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The second leg of this year’s Boston Calling Music Festival is officially over, but audiences are still buzzing over the captivating performances witnessed Sunday night at Boston’s City Hall Plaza. Last spring’s line-up was no match for last night’s, which boasted musical diversity ranging from electronic dance music to hip-hop and everything in-between, continuing over from Saturday’s great sets (which you can read about here).
Earlier acts Royal Teeth and Bearstronaut started the day with shots of kaleidoscopic, electro-dance music. Royal Teeth, hailing from New Orleans, introduced indie pop songs that floated with an anxious buoyancy, amplified by the eager energy they brought to the stage. Local act Bearstronaut, on the other hand, got the crowd dancing to their own blend of indie pop nailed together with electronic keys, the four men standing coolly behind their instruments. Their music quickly gets compared to Hot Chip or Friendly Fire, and “Moniker” broke whatever reserved shell crowd members had towards dancing.
For those new to Los Angeles’ Jonathan Bates, his solo project, Big Black Delta, took the stage with a surprisingly clear and enjoyable sound. Big Black Delta may ring a few bells due to his remixes of M83 and White Zombie, but Bates creates similar friendly music all on his own; his hit, “Money Rain Down,” pairs smooth saxophone lines with synths and bubbly electronic drums. If you aren’t already, make sure to keep your eyes and ears on Big Black Delta. He’s already played sets at England’s Reading and Leeds Festivals as well as Paris’ Rock en Seine–his stop at Boston Calling just another flawless set that’s one of many to line the beginning of a long career.
Another solo electronic musician performed next, but his trip was a little bit farther of a journey. The much talked-about Sydney producer Flume lived up to the hype. With a humble yet enthused aurora, the 21-year-old has come a long way since his first experience with music making at age thirteen when his curiosity rose upon finding a mini production disc prize inside a cereal box. His smooth electronic tones draw to mind Disclosure or similar chillwave-meets-hip-hop, and live they soared through the air and bodies of everyone within a mile radius.
Solange rocked the Red Stage promptly at 3:30, bestowing positive, neo-soul vibes upon the audiences below. For many, this was a first encounter with the younger sibling of international sensation Beyoncé Knowles–-reigning music industry royalty, who has accomplished just about everything under the sun since her days with R&B girl group Destiny’s Child-– and it was a positive one. As the sun shone on the stage through a slight haze, the natural-haired beauty belted out an impressive set, often dismissing her rhythmic motions in favor of a few sultry, impromptu moves as to go along with her songs. This was a woman who exuded confidence in every sense of the word, applicable to her vocals just as much as to her appearance, but one who, despite this, still kept an incredibly humble stage presence, speaking to her audience with a sweet tone and even once joking about the downfall of uncomfortable shoes in a performance setting. That was before, of course, continuing to kill it. If you thought you heard her launch into an elegant cover of “Stillness Is The Move” by the Dirty Projectors, you are correct. Day-one fans were in their zone as they sang in sync, and their favorite showed the rest of Boston that their emotional investment in her career had, in fact, been a satisfactory one.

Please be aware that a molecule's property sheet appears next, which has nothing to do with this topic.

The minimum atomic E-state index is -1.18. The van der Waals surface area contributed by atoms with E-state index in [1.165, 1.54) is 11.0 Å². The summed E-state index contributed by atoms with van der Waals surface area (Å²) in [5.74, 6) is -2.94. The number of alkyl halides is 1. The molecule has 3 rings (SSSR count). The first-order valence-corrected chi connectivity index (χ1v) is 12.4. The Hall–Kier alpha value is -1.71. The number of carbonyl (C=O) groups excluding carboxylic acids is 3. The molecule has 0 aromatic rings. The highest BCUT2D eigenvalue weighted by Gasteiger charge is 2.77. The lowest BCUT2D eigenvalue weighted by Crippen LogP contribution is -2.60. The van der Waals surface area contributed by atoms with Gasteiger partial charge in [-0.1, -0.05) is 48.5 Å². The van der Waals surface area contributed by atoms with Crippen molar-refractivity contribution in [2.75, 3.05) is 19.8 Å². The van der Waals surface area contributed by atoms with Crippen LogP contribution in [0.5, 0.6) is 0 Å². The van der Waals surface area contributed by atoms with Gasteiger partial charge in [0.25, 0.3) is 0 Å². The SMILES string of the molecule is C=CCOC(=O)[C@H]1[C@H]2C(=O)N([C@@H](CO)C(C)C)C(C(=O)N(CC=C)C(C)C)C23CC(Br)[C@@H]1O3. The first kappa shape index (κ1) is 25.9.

Afterwards, Chicago-based DJ duo Flosstradamus turned the festival crowd into what came to look like a giant college party at the Blue Stage, their speakers blasting unconventional mixes of EDM, trap, and hip-hop. Had a pool been added, their performance could’ve easily been live footage from spring break, DJs J2K and Autobot encouraging the audience to “turn up” with each song they played. At one point, they played one of their latest tracks, “Mosh Pit,” and attempted to get everyone to literally mosh in the audience. Closing off their expletive-rich setlist, they made sure everyone knew of their severe disdain for parole officers and urine tests with their remix to A-Trak’s “P**s Test” featuring Juicy J, among others.